Eskimos - the most powerful of all lollies

BECK ELEVEN
Last updated 12:42 02/01/2013
Eskimo lolliesf
Don Scott
ESKIMO LOLLIES: Which end do you eat first?

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Have you ever wondered who would come out tops if all the lollies in a 50cmixture got into a fight?

Clinkers? Snakes? The spearmint leaf?

No. The undefeated champion of the lolly bag would be the Eskimo because even though his arms and legs are fused together, he caused an international diplomatic incident and walked (well, obviously not walked because his legs are fused together) away unscathed.

Apologies. That's more than enough anthropomorphism of a lolly for one day. Let me explain.

In 2009, Canadian tourist Seeka Parsons discovered Pascall's New Zealand were making and selling lollies called Eskimos. She said the name aroused painful memories of childhood name- calling and that its shape was an unfair stereotype of her people. The correct term is Inuit.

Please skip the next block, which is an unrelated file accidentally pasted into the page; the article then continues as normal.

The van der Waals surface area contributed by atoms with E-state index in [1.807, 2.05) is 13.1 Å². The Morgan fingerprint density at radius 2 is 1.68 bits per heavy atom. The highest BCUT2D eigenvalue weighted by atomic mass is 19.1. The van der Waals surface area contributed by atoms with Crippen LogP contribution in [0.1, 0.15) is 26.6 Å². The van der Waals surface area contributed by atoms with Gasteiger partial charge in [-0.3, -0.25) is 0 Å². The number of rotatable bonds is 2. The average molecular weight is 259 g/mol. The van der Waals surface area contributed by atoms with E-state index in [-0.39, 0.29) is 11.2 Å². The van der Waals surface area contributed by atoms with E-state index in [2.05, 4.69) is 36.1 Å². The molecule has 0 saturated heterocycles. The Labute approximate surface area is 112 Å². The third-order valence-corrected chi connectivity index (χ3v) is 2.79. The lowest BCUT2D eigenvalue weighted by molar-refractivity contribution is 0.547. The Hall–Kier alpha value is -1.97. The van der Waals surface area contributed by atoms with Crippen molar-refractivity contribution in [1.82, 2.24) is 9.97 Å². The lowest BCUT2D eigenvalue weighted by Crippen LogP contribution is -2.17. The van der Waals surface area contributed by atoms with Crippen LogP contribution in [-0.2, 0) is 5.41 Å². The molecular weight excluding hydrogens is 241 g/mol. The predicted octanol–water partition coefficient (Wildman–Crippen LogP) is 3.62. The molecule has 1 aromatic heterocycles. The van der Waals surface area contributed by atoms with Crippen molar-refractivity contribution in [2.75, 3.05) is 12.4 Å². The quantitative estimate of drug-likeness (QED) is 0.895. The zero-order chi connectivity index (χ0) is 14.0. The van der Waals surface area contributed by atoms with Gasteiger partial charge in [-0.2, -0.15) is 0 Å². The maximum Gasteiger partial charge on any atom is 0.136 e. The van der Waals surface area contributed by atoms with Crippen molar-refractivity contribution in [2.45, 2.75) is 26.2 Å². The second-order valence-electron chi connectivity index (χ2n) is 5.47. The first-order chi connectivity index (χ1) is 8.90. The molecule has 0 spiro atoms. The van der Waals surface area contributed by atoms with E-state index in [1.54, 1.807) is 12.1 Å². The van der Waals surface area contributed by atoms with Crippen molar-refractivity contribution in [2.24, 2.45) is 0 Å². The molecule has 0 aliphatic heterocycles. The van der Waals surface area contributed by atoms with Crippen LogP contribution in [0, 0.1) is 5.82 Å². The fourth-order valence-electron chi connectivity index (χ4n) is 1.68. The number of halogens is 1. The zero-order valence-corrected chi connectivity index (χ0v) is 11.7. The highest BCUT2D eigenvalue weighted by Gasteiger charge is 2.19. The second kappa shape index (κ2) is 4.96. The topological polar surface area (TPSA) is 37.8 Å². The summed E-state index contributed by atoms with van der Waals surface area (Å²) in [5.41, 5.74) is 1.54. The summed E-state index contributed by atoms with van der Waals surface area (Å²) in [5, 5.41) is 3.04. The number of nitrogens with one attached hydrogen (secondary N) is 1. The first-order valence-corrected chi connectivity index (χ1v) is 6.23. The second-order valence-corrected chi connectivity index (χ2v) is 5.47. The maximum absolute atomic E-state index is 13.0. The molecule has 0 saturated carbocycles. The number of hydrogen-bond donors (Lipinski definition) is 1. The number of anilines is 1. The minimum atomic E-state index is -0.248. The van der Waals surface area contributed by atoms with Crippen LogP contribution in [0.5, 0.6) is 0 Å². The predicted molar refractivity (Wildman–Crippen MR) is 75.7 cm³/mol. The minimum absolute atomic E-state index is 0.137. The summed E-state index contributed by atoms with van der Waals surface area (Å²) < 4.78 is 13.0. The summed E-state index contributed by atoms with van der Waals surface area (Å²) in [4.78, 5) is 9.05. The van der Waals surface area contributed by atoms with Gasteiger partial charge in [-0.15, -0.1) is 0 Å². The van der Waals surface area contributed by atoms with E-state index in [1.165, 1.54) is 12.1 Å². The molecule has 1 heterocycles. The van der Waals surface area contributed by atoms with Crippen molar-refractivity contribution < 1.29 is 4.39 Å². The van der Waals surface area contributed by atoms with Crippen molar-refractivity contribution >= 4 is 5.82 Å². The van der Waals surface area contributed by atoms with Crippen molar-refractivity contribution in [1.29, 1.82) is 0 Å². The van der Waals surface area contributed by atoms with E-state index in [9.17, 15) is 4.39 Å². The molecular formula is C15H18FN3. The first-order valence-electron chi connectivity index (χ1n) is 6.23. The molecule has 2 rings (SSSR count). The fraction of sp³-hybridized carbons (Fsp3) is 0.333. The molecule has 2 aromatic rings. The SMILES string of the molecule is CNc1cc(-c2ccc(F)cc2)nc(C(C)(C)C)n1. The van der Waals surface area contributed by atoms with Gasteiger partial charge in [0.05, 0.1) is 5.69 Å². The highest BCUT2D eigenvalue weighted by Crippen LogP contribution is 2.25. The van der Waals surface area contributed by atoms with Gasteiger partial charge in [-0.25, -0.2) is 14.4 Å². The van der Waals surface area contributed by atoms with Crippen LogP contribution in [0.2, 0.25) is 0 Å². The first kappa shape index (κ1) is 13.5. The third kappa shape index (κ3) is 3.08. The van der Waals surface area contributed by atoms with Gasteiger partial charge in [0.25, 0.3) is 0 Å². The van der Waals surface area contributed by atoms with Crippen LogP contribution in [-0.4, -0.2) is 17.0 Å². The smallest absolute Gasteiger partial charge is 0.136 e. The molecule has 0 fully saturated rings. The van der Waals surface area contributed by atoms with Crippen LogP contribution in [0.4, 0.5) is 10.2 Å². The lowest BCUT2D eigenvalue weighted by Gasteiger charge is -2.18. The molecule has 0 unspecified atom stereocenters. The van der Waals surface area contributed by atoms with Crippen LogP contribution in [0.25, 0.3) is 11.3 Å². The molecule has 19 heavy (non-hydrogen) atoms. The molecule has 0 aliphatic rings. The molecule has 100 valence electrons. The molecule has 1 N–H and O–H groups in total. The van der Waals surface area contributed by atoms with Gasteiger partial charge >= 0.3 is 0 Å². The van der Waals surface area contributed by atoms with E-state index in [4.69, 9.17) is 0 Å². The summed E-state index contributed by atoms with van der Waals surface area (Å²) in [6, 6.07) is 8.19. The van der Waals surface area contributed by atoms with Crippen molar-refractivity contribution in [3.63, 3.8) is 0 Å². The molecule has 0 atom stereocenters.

Eskimo Pies came under fire also. Parsons told media she would send offending samples to the Canadian government and her grandfather, an Inuit elder. Soon New Zealand's Canadian High Commissioner came out saying there was an "element of red- neckery" in New Zealand. That's an international incident right there.

Its makers defended the confectionery saying it was only the second complaint they'd had about the lollies in more than five decades of production. Thank goodness because the Eskimo is an integral part of lolly cake and therefore our heritage and I don't think that's overstating the matter.

So, yes, the Eskimo might taste like sweet soap and have a butter-wouldn't- melt look on its face but it's got staying power . . . until I bite its little head off and dismember it bit by bit.

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